Conservative Party Leadership Contest 2022

I know there is already a few threads on specific aspects of the Tory Leadership Contest and individual MPs but it is difficult to keep them on topic with so much media coverage and comments and updates coming in.

Now that the Conservative Party Leadership Contest is beginning to get underway, with a few MPs already declaring their wish to stand for election as Party Leader and other MPs being tipped to be considering it, I thought it may be good to have one general thread to post any news, views, opinions and comments on the Tory Leadership Contest, instead of having to post on separate new threads for each new Candidate that throws their hat into the ring or separate threads for other updates or snippets of news related to the Leadership Contest.

We could start off by updating this thread with the MPs who have already declared, the ones who confirmed they won’t be standing and any other comments related to the Contest.
What do you think?


Give it a go … :+1:

… but be prepared for derailments … :wink:

Well, provided the posts relate to news or opinions about the Leadership Contest or the Candidates, what could possibly go wrong?! :kissing_heart:

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Some, many or all posts won’t relate to news or opinions about the Leadership Contest or the Candidates … :slightly_smiling_face:

Well, let’s start by adding the MPs who have said they intend to stand and take it from there …

The ones I know about:

Tom Tugendhat (he was first off the blocks - lacks ministerial experience, military reservist and gave a good speech in the Commons about Afghan withdrawal and drew cross party applause across the House - that’s all I know about him)

Rishi Sunak - I guess we all know his record - supported Johnson’s line in public for ages but quickly jumped into the race after he resigned

Kemi Badenoch - Equalities Minister - she said she doesn’t like “identity politics” which is maybe why I’ve never heard of her before

Who else has declared an intention to stand?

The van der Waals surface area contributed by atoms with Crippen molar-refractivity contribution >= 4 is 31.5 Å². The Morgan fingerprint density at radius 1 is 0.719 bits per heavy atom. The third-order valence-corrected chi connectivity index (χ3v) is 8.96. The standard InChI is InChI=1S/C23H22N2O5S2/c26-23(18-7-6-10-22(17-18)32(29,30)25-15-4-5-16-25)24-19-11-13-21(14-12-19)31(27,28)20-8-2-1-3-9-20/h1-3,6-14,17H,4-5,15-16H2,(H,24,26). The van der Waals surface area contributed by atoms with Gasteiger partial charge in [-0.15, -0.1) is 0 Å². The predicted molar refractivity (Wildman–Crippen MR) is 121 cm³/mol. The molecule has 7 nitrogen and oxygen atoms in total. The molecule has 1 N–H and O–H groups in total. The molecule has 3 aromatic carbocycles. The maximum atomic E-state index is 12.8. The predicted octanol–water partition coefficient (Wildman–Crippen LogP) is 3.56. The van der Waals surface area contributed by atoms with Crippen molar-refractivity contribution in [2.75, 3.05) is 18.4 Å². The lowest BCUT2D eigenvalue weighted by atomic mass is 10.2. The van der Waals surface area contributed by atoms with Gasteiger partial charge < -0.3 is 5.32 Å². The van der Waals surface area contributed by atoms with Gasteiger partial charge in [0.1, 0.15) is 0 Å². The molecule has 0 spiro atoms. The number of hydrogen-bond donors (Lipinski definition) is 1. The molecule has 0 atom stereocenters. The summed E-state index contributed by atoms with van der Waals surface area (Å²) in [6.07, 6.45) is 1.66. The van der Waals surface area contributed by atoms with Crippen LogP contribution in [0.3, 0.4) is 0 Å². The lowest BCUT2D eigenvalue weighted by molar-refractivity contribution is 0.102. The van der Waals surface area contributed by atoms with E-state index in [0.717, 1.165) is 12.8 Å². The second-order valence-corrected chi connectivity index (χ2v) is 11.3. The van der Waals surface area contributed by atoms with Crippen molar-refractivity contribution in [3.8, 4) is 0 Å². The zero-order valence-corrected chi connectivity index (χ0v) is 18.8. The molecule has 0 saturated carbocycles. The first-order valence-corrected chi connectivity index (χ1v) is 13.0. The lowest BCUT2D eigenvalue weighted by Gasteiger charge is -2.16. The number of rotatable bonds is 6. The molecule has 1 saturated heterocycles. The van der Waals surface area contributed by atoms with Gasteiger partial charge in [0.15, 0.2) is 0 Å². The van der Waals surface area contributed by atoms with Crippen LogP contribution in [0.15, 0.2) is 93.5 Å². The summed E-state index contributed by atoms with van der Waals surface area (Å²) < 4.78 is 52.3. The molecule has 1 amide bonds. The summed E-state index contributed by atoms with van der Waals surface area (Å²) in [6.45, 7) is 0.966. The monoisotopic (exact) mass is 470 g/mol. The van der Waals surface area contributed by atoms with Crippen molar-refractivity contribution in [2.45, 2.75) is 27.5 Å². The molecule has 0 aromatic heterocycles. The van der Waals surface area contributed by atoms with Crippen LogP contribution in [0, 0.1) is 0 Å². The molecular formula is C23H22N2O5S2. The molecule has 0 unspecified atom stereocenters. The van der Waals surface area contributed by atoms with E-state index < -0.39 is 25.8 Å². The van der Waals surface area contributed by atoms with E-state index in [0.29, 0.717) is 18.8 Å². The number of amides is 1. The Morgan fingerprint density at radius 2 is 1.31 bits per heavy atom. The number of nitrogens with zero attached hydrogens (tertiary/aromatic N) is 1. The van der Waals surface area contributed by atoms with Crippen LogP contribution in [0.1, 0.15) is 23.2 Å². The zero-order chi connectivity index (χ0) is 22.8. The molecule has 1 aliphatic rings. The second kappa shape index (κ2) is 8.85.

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Attorney General Suella Braverman - promised “rapid and large tax cuts” to ease inflation … :roll_eyes:

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If this carries on, why can’t everyone stand for PM?

My promises.

Free fishing for all over 50s and all ladies can buy as many shoes as they want at no more than ÂŁ5 a pair, which will be the new legal maximum price for shoes.

All men will have to do the odd jobs and redecoration within 7 days of it first being mentioned.

All men will be prohibited from moaning about their partners mother being invited to stay the weekend.

Absolute bliss.


I think you’d have to be an MP and secure a certain number of MPs to back you - though with shoes @ £5 a pair, I can think of a few MPs who may prick up their ears!

Just watching the news and I think it was reported that Grant Shapps has declared his intention to put his name forward for the Leadership Contest - though the interview is being conducted with someone else who appears to be supporting Shapps, so I’m not certain.

Shapps is, indeed, in the running:

Zahawi has said he will lower taxes, boost defence spending, and continue with the reforms he began while education secretary.

Shapps pledged to produce an emergency budget, instruct his chancellor to cut personal tax for the poorest people and give state support to businesses with high levels of energy consumption.

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Thanks for the full list from the Conservative Home Site @wendeey

It will be interesting to see how this list changes over the next few days.

Have you any particular favourite candidates? Or are you waiting to see the full list when everyone has declared?

My MP is supporting Rishi. I’ll wait until the hustings to see how they come across before I decide.

I’m worried by this though:

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When Rishi was first given our constituency, he was “parachuted” in to one of the safest Tory seats in UK, for his very first entry into standing for a Parliamentary seat, I thought then he must be on a fast track to power - either because he had friends in high places or the Tory Party had spotted he had a lot of potential as a high flyer and groomed him.